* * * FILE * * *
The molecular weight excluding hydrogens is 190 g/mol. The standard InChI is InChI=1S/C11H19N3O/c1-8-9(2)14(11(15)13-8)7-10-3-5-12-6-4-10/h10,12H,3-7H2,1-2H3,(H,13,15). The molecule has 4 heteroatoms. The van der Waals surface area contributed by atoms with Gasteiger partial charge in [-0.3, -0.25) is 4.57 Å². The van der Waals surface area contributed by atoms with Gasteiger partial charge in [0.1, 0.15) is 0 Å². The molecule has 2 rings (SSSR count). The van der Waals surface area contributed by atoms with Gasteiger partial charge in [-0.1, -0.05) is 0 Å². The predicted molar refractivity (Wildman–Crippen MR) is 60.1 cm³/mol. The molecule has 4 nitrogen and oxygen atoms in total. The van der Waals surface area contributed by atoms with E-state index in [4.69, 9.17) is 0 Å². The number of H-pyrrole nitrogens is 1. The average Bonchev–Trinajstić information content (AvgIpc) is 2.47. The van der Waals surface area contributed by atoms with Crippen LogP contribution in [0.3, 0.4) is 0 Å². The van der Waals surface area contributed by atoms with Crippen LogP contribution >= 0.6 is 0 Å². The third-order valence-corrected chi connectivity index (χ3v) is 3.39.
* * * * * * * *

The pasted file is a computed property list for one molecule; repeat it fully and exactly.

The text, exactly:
The molecular weight excluding hydrogens is 190 g/mol. The standard InChI is InChI=1S/C11H19N3O/c1-8-9(2)14(11(15)13-8)7-10-3-5-12-6-4-10/h10,12H,3-7H2,1-2H3,(H,13,15). The molecule has 4 heteroatoms. The van der Waals surface area contributed by atoms with Gasteiger partial charge in [-0.3, -0.25) is 4.57 Å². The van der Waals surface area contributed by atoms with Gasteiger partial charge in [0.1, 0.15) is 0 Å². The molecule has 2 rings (SSSR count). The van der Waals surface area contributed by atoms with Gasteiger partial charge in [-0.1, -0.05) is 0 Å². The predicted molar refractivity (Wildman–Crippen MR) is 60.1 cm³/mol. The molecule has 4 nitrogen and oxygen atoms in total. The van der Waals surface area contributed by atoms with E-state index in [4.69, 9.17) is 0 Å². The number of H-pyrrole nitrogens is 1. The average Bonchev–Trinajstić information content (AvgIpc) is 2.47. The van der Waals surface area contributed by atoms with Crippen LogP contribution in [0.3, 0.4) is 0 Å². The van der Waals surface area contributed by atoms with Crippen LogP contribution >= 0.6 is 0 Å². The third-order valence-corrected chi connectivity index (χ3v) is 3.39.